From: Erin Brodwin, Scientific American
Midwestern Farmers have relied on the High Plains Aquifer System since they first discovered the solution to their drought woes nearly six decades ago. The massive underground water source has turned a vast dry swath of the Great Plains from North Dakota to Texas into arable farmland.
Coalition response... It is important to note that San Joaquin Valley farmers, contrary to statements made in this article, do not use water from the Colorado River basin to irrigate their crops. The article is correct, however, in describing the enormous increase in water use efficiency achieved by San Joaquin Valley farmers. Since 2003 more than $2.1 billion has been invested in upgrading irrigation systems on more than 1.8 million acres. One of the results of that kind of investment is that crop production has increased more than 89 percent on about the same amount of applied water per acre in years past.
From: Kate Campbell, Ag Alert
Farmers say this year's agricultural water supply has been squeezed dry-wells are going empty, major reservoirs are at a fraction of historic storage levels for this time of year and the U.S. Drought Monitor shows California is in a severe to extreme drought.
No California growing region has been spared the drought's effects.
From: Garth Stapley, modbee.com
Even valley water leaders are talking about the Rim fire.
The fire itself doesn't threaten mountain water going to thousands of farmers and hundreds of thousands of Modesto water customers, all of whom rely on Tuolumne River flows.
From: John Franco, Merced Sun-Star
I attended the film screening of "The Fight for Water: A Farmworker Struggle" at UC Merced on Aug. 21 and believe the panel discussion should have included a wider range of perspectives, and any discussion of our water future should always start with the natural watershed geography.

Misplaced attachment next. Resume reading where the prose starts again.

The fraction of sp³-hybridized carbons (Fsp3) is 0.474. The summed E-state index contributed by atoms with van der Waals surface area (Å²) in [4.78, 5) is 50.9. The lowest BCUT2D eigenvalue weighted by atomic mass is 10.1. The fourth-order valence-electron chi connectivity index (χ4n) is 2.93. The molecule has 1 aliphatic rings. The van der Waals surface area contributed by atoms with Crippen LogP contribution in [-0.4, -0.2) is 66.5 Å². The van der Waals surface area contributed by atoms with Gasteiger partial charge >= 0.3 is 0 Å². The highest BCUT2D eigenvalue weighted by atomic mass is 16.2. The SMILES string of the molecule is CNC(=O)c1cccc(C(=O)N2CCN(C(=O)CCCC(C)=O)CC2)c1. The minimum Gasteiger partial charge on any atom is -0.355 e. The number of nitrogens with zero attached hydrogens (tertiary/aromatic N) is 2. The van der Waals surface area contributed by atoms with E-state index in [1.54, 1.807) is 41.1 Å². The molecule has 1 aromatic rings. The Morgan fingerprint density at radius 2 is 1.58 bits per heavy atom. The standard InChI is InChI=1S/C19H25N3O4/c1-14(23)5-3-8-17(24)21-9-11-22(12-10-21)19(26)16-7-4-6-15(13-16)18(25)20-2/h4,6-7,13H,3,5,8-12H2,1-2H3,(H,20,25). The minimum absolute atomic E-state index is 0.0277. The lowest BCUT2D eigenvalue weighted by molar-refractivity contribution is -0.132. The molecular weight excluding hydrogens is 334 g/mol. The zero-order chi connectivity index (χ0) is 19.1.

From: Steve Frisch, sfchronicle.com
As the record-breaking Rim Fire continues to consume power lines and structures in its path, the bigger story is its effect on water and power for San Francisco, the East Bay and hundreds of square miles of California farmland. The largest fire in Sierra Nevada history is a sobering reminder that our water resources are at risk, not only from wildfires but also from climate change and a legacy of poorly planned land management.
From: Victoria Pelham, The Desert Sun
A $5 billion water bond introduced by state lawmakers earlier this month will include funds for the Salton Sea, according to Assemblyman V. Manuel Pérez's office.
Bay Delta Conservation Plan
From: Alex Breitler, esanjoaquin.com
Dueling eocnomists[sic]: The State Water Contractors published a fact sheet comparing recent twin tunnels analyses by David Sunding, a consultant for the state, and Jeff Michael, the skeptic often quoted by Stockton-based tunnels foe Restore the Delta.
From: John F. Shirey, Sacramento Bee
Re "Capital steps up Delta battle" (The Public Eye, Aug. 25): In the article, the city of Sacramento is characterized as opposed to the governor's Bay Delta Conservation Plan (BDCP). To be clear, Sacramento has not taken a formal position on BDCP.